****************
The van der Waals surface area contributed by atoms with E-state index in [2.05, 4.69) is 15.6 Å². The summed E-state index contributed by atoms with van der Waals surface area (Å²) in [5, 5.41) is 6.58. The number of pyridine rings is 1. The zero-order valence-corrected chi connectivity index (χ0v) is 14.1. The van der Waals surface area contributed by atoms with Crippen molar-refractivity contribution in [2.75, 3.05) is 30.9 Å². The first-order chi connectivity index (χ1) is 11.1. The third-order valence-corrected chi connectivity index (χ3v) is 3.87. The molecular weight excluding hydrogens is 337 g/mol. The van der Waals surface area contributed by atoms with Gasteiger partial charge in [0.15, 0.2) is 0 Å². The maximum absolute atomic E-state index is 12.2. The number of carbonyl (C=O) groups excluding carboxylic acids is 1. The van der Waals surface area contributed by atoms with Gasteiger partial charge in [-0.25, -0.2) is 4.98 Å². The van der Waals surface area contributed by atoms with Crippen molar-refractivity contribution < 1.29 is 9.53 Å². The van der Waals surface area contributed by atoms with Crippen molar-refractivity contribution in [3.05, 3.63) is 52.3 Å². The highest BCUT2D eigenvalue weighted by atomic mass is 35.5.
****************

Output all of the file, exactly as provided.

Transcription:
The van der Waals surface area contributed by atoms with E-state index in [2.05, 4.69) is 15.6 Å². The summed E-state index contributed by atoms with van der Waals surface area (Å²) in [5, 5.41) is 6.58. The number of pyridine rings is 1. The zero-order valence-corrected chi connectivity index (χ0v) is 14.1. The van der Waals surface area contributed by atoms with Crippen molar-refractivity contribution in [2.75, 3.05) is 30.9 Å². The first-order chi connectivity index (χ1) is 11.1. The third-order valence-corrected chi connectivity index (χ3v) is 3.87. The molecular weight excluding hydrogens is 337 g/mol. The van der Waals surface area contributed by atoms with Gasteiger partial charge in [0.15, 0.2) is 0 Å². The maximum absolute atomic E-state index is 12.2. The number of carbonyl (C=O) groups excluding carboxylic acids is 1. The van der Waals surface area contributed by atoms with Gasteiger partial charge in [-0.25, -0.2) is 4.98 Å². The van der Waals surface area contributed by atoms with Crippen molar-refractivity contribution < 1.29 is 9.53 Å². The van der Waals surface area contributed by atoms with Crippen molar-refractivity contribution in [3.05, 3.63) is 52.3 Å². The highest BCUT2D eigenvalue weighted by atomic mass is 35.5.